Gathered Pullover: And my favorite, the Gathered Pullover. Thanks to Ravelry, I thought through the pattern and modifications that would make it a sweater I want to wear.

Ha, Holly, the Twist and Shout model totally looks like a mannequin :)

Tuesday, September 15, 2009

Trying something new

So I was thinking that I miss blogging on a regular basis, but I also feel like I should only blog if I have something interesting to say. I don't know whether that's true or not today, but I'll give it a whirl.

One of our summer trips was to Wisconsin, where one of Matt's high school friends was getting married. This was a bit high school reunion-ish (in a good way) - we got to see friends we hadn't seen in ages, and their children. My friend/co-book-blogger Holly and I actually got to hang out in person for the first time in years. I notice that I avoid putting pictures of myself up here, so I'll suck it up and post this one:

Holly also happens to be an excellent photographer. She has a business, Lily Bella Photography. Since we haven't had Lilah's photos taken in a long time, and I have been in awe of Holly's pictures for quite some time now, we arranged for Holly to try to get some photos while our families met up at the zoo. Lilah was thoroughly uncooperative at first (she's shy for a bit around new people), but Holly managed to completely capture her personality.

Lilah twirls all the time. She often asks to wear a dress "so I can twirl!" I was tickled to have a great photo of her twirling.

And since I already put up one picture of myself, here is one Holly snapped of Lilah and me:

Knitting: I'm making slow progress on Hjalte. Very slow progress. I really like it, but yikes. As Buffy would say, it is a job of work. I enjoy cabling, though. It's really addictive. I'm really dying to start Twist and Shout. Incidentally, I am making it in a Forest Green Cascade 220. Any comment on that would be appreciated. I tend to make sweaters for myself that are disastrous. My Gathered Pullover is the most-worn sweater I've made for myself.

Reading: Yes, I'm still re-reading Harry Potter. I just can't help myself. My book club has had talk of a Harry Potter Addict Support Group offshoot, but I don't think any of us is that committed to kicking the habit...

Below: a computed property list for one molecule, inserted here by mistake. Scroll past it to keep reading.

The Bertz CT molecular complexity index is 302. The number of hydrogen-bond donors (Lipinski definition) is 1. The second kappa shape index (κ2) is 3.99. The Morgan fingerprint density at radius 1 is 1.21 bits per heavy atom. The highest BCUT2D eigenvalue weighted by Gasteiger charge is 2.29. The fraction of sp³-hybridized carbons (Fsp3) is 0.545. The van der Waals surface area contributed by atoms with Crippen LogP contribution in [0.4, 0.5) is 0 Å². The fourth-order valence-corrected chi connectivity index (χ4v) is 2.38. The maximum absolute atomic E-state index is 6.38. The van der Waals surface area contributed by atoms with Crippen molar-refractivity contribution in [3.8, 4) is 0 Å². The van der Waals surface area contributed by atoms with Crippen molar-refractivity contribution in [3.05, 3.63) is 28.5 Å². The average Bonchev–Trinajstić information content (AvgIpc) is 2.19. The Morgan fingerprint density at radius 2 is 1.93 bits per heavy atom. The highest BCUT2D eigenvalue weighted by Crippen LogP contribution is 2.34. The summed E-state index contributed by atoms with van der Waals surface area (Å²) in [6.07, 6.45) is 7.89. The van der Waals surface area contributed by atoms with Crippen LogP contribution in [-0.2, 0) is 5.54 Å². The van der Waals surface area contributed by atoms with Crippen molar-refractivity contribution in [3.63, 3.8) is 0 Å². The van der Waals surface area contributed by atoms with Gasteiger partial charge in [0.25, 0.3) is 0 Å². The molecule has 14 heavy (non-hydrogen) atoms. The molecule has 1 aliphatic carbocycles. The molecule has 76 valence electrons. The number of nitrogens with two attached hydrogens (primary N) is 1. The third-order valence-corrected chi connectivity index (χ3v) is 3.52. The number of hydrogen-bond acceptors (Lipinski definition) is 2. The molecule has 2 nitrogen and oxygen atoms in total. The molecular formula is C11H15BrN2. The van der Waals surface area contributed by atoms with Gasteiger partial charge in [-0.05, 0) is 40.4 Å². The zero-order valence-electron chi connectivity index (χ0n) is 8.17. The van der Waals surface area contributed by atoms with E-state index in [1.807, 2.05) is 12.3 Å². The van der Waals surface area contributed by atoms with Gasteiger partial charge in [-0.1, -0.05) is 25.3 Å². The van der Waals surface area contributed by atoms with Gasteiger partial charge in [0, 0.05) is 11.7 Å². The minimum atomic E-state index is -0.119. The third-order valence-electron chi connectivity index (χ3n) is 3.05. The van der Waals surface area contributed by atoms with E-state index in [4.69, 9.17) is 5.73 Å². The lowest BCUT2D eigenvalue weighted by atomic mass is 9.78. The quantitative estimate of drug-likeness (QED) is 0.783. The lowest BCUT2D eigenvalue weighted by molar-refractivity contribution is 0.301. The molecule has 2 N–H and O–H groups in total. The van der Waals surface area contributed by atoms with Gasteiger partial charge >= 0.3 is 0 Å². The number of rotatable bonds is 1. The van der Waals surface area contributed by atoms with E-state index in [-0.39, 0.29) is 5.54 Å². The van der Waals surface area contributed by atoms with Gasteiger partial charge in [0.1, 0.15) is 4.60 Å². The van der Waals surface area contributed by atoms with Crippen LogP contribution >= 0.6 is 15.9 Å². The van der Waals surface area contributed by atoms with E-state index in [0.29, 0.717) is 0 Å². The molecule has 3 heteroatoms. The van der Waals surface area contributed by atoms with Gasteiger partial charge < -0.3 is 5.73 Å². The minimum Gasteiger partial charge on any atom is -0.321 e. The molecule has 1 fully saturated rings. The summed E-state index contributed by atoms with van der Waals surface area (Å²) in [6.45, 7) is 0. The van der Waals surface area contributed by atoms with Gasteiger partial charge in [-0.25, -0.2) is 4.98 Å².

Writing: Not much. I have childcare for Thursday, so I may try to make some headway on the murder mystery.

Cooking: Oh, I was assigned to appetizers for my book club camping trip, so I came up with polenta wedges with romesco sauce and hummus with fire-toasted pita. The romesco was really yummy, and I've had it leftover in pita with grilled zucchini...nice.

Will I blog tomorrow? Who knows. Lack of photography skill is part of my slow blogging since text-heavy posts are not usually that interesting. And I don't see that changing. Still, it's nice to not have to remember a month's worth of reading, writing, cooking, and knitting to cram in one post...

Monday, September 14, 2009

Back from hiatus

I never intend to take a blog just happens. The summer was just not about knitting, and it's been very busy. Believe it or not, I started this post two weeks ago and still haven't finished it. So...what's going on around here?

There's some knitting:

That's the Love Bites Scarf, and it's a fun knit. The yarn is Malabrigo Sock (mmmmmmm...) in Archangel.

I've also been inching along on Hjalte, which I'd taken a break from during the summer. Nothing is less refreshing than knitting a wool/silk cabled sweater when it's 90 degrees and humid!

And the ill-fated Tussie Mussie...I'm half through the second sleeve, but motivation is quite low, as it's clearly too small for me and it's BORING. So I'm going to start my Twist and Shout instead, but maybe after the back of Hjalte is finished.

There's some reading, but I'll send you to On My Bookshelf for reviews. This is actually a pretty good time to visit the book blog. It's Book Blogger Appreciation Week, so we have giveaways and fun stuff all week. I'm rereading Harry Potter right now, but I read a couple of excellent literary novels, A Year of Cats and Dogs by Margaret Hawkins and Seducing the Spirits by Louise Young. I talked my book club into reading Pride and Prejudice and Zombies for our October meeting, so I'm waiting for that to arrive.

There's...not much writing. Noodling around with poetry. And this fragment of something popped into my head and cracked me up. I always refer to Autumn (the season) as "she" and someone was utterly perplexed by that. This is my response: "Well, of course Autumn is a woman. All that aging gracefully, exchanging the frivolous colors of summer for more muted tones, sweeping in with a soft rustle of falling leaves. If Autumn were a man, he’d come screaming up in a bright yellow convertible wearing a hairpiece and a twenty-two-year-old bimbo."